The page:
Octopath Traveler II Review
Octopath Traveler’s initial reveal during the Nintendo Switch press event back in Winter 2016 was met with excitement due to its unique aesthetic, mixing an SNES like 16-bit Japanese Role-playing title with 3D elements, only seen in few, if any titles at the time. The aura of an old-school JRPG meeting a free-roaming, pop-up book style escapade had gamers anticipating “Project Octopath’s” oncoming release with high expectation. While it wasn’t a commercial success, nor a AAA smash hit, gamers knew that a franchise was on the precipice of being formed after the insurmountable praise the title received for its originality, excellently paced campaign, a well equipped story to back its length, and lovable characters to get acquainted with. It was without a doubt that Octopath Traveler, was only the first in what would be an expansive fable for years to come.
The attraction of Octopath Traveler II, congregates its audience sold on the aforementioned ideas without changing its formula so much on the idea that anything needs to an upgrade, or polish if its generally perceived within sequels. Octopath Traveler II is more of the same, with developer Acquire lifting the original’s foundation and re-upholstering the follow-up for a new narrative. When it’s not broke, don’t fix it – a great analogy for many forms of media these days, especially in gaming and Octopath Traveler II takes full advantage on its predecessor’s accolades and primes them for another 120+ hour exploit through a new territory similar to Orsterra – the campaign setting from the original – but modernised to fit its progressive scenario while retaining trademark facets and features that ultimately coined the original a must play by many.
It’s not a carbon copy of the original Octopath Traveler, but its framework is most certainly left intact without many changes made to how you initiate your quest. Once again, eight new characters are available from the beginning, each with their respective angle on their trials through this new world of Solista; very reminiscent of Osterra in terms of its design, however a little less war torn and protected. While one country, Solista’s landmass is divided by sea with separate continents represented. The plot’s time period is told within the mid-to-late 1800’s, at the height of the industrial revolution, showing the disparity between those revelling in the glories of newfound technology, living in the lap of luxury while poverty begins to run its course through history, taking away loved ones from sickness and war. It’s an empathetic and engrossing narrative with incredible motivation to partake in.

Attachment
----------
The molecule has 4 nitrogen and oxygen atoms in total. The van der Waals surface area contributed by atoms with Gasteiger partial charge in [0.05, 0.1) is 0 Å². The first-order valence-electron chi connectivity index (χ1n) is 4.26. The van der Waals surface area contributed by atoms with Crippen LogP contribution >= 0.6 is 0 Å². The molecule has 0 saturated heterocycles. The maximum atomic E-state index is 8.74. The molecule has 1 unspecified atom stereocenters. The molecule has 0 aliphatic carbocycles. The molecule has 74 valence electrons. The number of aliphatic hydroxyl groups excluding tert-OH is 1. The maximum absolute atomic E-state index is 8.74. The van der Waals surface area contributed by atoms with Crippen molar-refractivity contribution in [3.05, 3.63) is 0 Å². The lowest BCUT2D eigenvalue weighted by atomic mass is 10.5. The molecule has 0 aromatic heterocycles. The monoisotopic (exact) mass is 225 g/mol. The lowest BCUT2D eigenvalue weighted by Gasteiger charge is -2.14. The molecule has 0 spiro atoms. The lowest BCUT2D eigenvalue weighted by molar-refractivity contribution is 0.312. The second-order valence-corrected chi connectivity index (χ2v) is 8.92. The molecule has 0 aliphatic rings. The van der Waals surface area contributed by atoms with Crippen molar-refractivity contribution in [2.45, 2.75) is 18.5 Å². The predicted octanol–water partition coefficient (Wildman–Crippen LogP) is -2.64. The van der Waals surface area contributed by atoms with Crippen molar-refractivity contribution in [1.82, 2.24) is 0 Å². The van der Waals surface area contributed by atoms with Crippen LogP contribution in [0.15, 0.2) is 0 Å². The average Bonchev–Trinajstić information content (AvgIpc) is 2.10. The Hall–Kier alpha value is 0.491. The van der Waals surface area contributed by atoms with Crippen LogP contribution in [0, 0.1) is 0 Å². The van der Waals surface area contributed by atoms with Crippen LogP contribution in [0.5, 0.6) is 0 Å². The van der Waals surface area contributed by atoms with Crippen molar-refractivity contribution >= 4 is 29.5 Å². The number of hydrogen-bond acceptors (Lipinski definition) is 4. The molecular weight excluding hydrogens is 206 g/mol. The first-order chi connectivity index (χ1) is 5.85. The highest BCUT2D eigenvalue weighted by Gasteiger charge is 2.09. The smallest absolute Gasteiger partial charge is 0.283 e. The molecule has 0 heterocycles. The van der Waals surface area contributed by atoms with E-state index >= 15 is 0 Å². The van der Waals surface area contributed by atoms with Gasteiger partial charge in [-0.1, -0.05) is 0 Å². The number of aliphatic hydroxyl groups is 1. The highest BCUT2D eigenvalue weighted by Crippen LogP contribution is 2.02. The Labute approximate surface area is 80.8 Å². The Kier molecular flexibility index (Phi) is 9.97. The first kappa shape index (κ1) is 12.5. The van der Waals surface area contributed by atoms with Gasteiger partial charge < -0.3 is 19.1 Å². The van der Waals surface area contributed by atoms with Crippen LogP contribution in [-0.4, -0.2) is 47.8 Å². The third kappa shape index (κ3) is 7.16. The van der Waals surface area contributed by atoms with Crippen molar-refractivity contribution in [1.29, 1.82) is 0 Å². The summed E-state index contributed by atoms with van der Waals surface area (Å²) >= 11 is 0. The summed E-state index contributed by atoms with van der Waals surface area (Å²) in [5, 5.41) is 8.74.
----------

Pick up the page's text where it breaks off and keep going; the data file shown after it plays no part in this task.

Our lead cast comprising of eight mighty warriors, expected again from its titular indication, employs a mix of personalities attached to Solista’s massive landscape, comprising of different characters from separate regions with individual resolve however, a similar goal. Ochette, the young female hunter from the isle of Toto’haha, leads a whimsical lifestyle with little responsibility other than filling her stomach with delectable meals. Castti Florenz, an apothecary suffers from amnesia, forgetting much of her past as the former Chief of the Eir’s Apothecary after her entire fleet is ailed by a plague sweeping through Solista. Throne Anguis is a thief seeking the Blacksnakes camp for its leader with hopes of bringing down the clan and its stranglehold on his home. Osvald Vanstein is a scholar, whose quick wits was able to escape prison upon being framed for the murder of his wife, Rita, and his only daughter Elena, after his former confidant Harvey, had framed him.
Partito Yellowil, a charming and charismatic merchant, suit-clad from head-to-toe in unorthodox fashion in this universe, willingly shares his optimism and intelligence among Solista. Once a pauper, now a powerful influencer after a lucrative business deal had struck him riches beyond comprehension. Agnea Bristarni, a young woman that aspired to follow in her mother’s footsteps to become a dancer, while also learning of her history with world renowned superstar, Dolcinaea Luciel, a boastful yet caring dancer in her own right. Temenos Mistral, a cleric that questions his faith embarks on a personal quest to find himself through sinister occurrences that may be closely connected to his beliefs. And finally, Hikari Ku is a warrior that takes on a self-imposed mission to take down his benevolent half-brother, the “Scarlet Demon of Ku” General Mugen, after usurping the throne to half of Solista.
Formally commencing your quest as one of eight aforementioned protagonists, you blaze a trail through their home base, investigating and interrogating while confronting demons and beasts in turn-based combat. Different item drops will aid your quest with either clues or carriables that can be used to heal your party, or for trade. Battle elements are mostly retained from the prequel, including ‘Break’ and ‘Boost’, which are used in tandem upon discovering an enemies hidden weakness or as it’s commonly known, a crit. A ‘Break’ will cease an action if recycled or exploited, while the player may bank Boosts to utilise for extra turns with a round. ‘Lantent Powers’ are new to Octopath Traveler II, introducing a safe-bet style limiter that is akin to other JRPG’s such as Final Fantasy or Soul Hackers, where a gauge is filled on-screen to indicate a build-up to crescendo style finish to the encounter. It adds a little style and flair to the overall experience, rather than the monotonous presentation its predecessor demonstrated, with little to no ovation or appreciation to winning a battle.